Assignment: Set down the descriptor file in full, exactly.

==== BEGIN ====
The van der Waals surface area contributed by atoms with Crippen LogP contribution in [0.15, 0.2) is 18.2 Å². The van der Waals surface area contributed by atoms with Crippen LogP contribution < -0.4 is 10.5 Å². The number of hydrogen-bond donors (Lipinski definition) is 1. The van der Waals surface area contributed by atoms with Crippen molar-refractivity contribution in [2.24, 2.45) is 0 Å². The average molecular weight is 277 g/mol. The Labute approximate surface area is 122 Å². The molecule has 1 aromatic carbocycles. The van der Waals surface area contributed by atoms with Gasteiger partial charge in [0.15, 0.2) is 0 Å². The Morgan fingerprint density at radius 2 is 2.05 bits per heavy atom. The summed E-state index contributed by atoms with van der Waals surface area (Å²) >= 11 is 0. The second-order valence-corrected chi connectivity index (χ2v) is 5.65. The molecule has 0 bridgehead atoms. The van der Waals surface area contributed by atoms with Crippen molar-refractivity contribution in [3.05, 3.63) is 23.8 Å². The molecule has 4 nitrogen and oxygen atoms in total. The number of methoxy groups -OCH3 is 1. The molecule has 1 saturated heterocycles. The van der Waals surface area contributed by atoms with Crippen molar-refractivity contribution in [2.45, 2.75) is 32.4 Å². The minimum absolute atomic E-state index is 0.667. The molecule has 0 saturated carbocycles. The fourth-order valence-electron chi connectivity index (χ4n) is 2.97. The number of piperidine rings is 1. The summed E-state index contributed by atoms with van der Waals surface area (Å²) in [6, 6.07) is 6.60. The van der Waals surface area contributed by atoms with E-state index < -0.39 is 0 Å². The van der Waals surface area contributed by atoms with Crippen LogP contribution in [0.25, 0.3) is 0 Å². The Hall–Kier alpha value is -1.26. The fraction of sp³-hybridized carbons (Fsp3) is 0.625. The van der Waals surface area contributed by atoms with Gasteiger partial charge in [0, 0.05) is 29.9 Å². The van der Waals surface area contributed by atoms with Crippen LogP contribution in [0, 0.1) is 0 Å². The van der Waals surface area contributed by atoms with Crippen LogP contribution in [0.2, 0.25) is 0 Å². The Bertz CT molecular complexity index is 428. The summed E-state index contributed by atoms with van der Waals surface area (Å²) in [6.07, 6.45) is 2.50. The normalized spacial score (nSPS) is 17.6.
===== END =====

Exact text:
The van der Waals surface area contributed by atoms with Crippen LogP contribution in [0.15, 0.2) is 18.2 Å². The van der Waals surface area contributed by atoms with Crippen LogP contribution < -0.4 is 10.5 Å². The number of hydrogen-bond donors (Lipinski definition) is 1. The van der Waals surface area contributed by atoms with Crippen molar-refractivity contribution in [2.24, 2.45) is 0 Å². The average molecular weight is 277 g/mol. The Labute approximate surface area is 122 Å². The molecule has 1 aromatic carbocycles. The van der Waals surface area contributed by atoms with Gasteiger partial charge in [0.15, 0.2) is 0 Å². The Morgan fingerprint density at radius 2 is 2.05 bits per heavy atom. The summed E-state index contributed by atoms with van der Waals surface area (Å²) >= 11 is 0. The second-order valence-corrected chi connectivity index (χ2v) is 5.65. The molecule has 0 bridgehead atoms. The van der Waals surface area contributed by atoms with Crippen molar-refractivity contribution in [3.05, 3.63) is 23.8 Å². The molecule has 4 nitrogen and oxygen atoms in total. The number of methoxy groups -OCH3 is 1. The molecule has 1 saturated heterocycles. The van der Waals surface area contributed by atoms with Crippen molar-refractivity contribution in [2.45, 2.75) is 32.4 Å². The minimum absolute atomic E-state index is 0.667. The molecule has 0 saturated carbocycles. The fourth-order valence-electron chi connectivity index (χ4n) is 2.97. The number of piperidine rings is 1. The summed E-state index contributed by atoms with van der Waals surface area (Å²) in [6, 6.07) is 6.60. The van der Waals surface area contributed by atoms with E-state index < -0.39 is 0 Å². The van der Waals surface area contributed by atoms with Crippen LogP contribution in [0.25, 0.3) is 0 Å². The Hall–Kier alpha value is -1.26. The fraction of sp³-hybridized carbons (Fsp3) is 0.625. The van der Waals surface area contributed by atoms with Gasteiger partial charge in [0, 0.05) is 29.9 Å². The van der Waals surface area contributed by atoms with Crippen LogP contribution in [0, 0.1) is 0 Å². The van der Waals surface area contributed by atoms with Crippen LogP contribution in [0.2, 0.25) is 0 Å². The Bertz CT molecular complexity index is 428. The summed E-state index contributed by atoms with van der Waals surface area (Å²) in [6.07, 6.45) is 2.50. The normalized spacial score (nSPS) is 17.6.